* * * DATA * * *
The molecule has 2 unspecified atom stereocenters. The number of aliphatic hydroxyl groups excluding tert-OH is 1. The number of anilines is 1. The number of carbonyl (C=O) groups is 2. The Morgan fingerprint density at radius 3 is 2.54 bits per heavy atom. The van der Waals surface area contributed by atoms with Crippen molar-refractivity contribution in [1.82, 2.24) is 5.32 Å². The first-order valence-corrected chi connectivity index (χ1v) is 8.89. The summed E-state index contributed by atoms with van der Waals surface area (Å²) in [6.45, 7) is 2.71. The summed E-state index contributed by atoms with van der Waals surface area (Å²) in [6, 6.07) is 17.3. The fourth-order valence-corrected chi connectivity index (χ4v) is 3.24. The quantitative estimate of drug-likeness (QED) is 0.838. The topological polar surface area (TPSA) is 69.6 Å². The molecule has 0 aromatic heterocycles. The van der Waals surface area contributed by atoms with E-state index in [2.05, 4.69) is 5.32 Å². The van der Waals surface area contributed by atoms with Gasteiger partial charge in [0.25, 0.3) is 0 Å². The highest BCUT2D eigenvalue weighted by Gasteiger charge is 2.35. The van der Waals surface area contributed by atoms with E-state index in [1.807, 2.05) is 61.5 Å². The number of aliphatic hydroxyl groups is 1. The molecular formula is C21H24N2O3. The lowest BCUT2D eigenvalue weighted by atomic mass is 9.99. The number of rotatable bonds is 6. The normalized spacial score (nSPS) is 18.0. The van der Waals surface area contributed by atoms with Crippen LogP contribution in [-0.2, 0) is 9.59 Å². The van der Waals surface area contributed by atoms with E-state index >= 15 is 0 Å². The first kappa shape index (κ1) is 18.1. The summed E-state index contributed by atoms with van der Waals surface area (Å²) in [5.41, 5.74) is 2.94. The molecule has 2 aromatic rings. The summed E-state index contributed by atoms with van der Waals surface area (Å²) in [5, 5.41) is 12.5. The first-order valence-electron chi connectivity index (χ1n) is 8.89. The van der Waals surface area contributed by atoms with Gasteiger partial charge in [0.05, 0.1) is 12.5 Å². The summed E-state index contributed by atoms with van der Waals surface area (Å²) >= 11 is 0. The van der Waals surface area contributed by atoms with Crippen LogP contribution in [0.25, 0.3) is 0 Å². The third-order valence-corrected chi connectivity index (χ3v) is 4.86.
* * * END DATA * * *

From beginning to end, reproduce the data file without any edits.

The molecule has 2 unspecified atom stereocenters. The number of aliphatic hydroxyl groups excluding tert-OH is 1. The number of anilines is 1. The number of carbonyl (C=O) groups is 2. The Morgan fingerprint density at radius 3 is 2.54 bits per heavy atom. The van der Waals surface area contributed by atoms with Crippen molar-refractivity contribution in [1.82, 2.24) is 5.32 Å². The first-order valence-corrected chi connectivity index (χ1v) is 8.89. The summed E-state index contributed by atoms with van der Waals surface area (Å²) in [6.45, 7) is 2.71. The summed E-state index contributed by atoms with van der Waals surface area (Å²) in [6, 6.07) is 17.3. The fourth-order valence-corrected chi connectivity index (χ4v) is 3.24. The quantitative estimate of drug-likeness (QED) is 0.838. The topological polar surface area (TPSA) is 69.6 Å². The molecule has 0 aromatic heterocycles. The van der Waals surface area contributed by atoms with E-state index in [2.05, 4.69) is 5.32 Å². The van der Waals surface area contributed by atoms with Gasteiger partial charge in [0.25, 0.3) is 0 Å². The highest BCUT2D eigenvalue weighted by Gasteiger charge is 2.35. The van der Waals surface area contributed by atoms with E-state index in [1.807, 2.05) is 61.5 Å². The number of aliphatic hydroxyl groups is 1. The molecular formula is C21H24N2O3. The lowest BCUT2D eigenvalue weighted by atomic mass is 9.99. The number of rotatable bonds is 6. The normalized spacial score (nSPS) is 18.0. The van der Waals surface area contributed by atoms with Crippen LogP contribution in [-0.2, 0) is 9.59 Å². The van der Waals surface area contributed by atoms with E-state index >= 15 is 0 Å². The first kappa shape index (κ1) is 18.1. The summed E-state index contributed by atoms with van der Waals surface area (Å²) in [5.41, 5.74) is 2.94. The molecule has 2 aromatic rings. The summed E-state index contributed by atoms with van der Waals surface area (Å²) in [5, 5.41) is 12.5. The first-order valence-electron chi connectivity index (χ1n) is 8.89. The van der Waals surface area contributed by atoms with Gasteiger partial charge in [0.05, 0.1) is 12.5 Å². The summed E-state index contributed by atoms with van der Waals surface area (Å²) >= 11 is 0. The van der Waals surface area contributed by atoms with Crippen LogP contribution in [0.25, 0.3) is 0 Å². The third-order valence-corrected chi connectivity index (χ3v) is 4.86.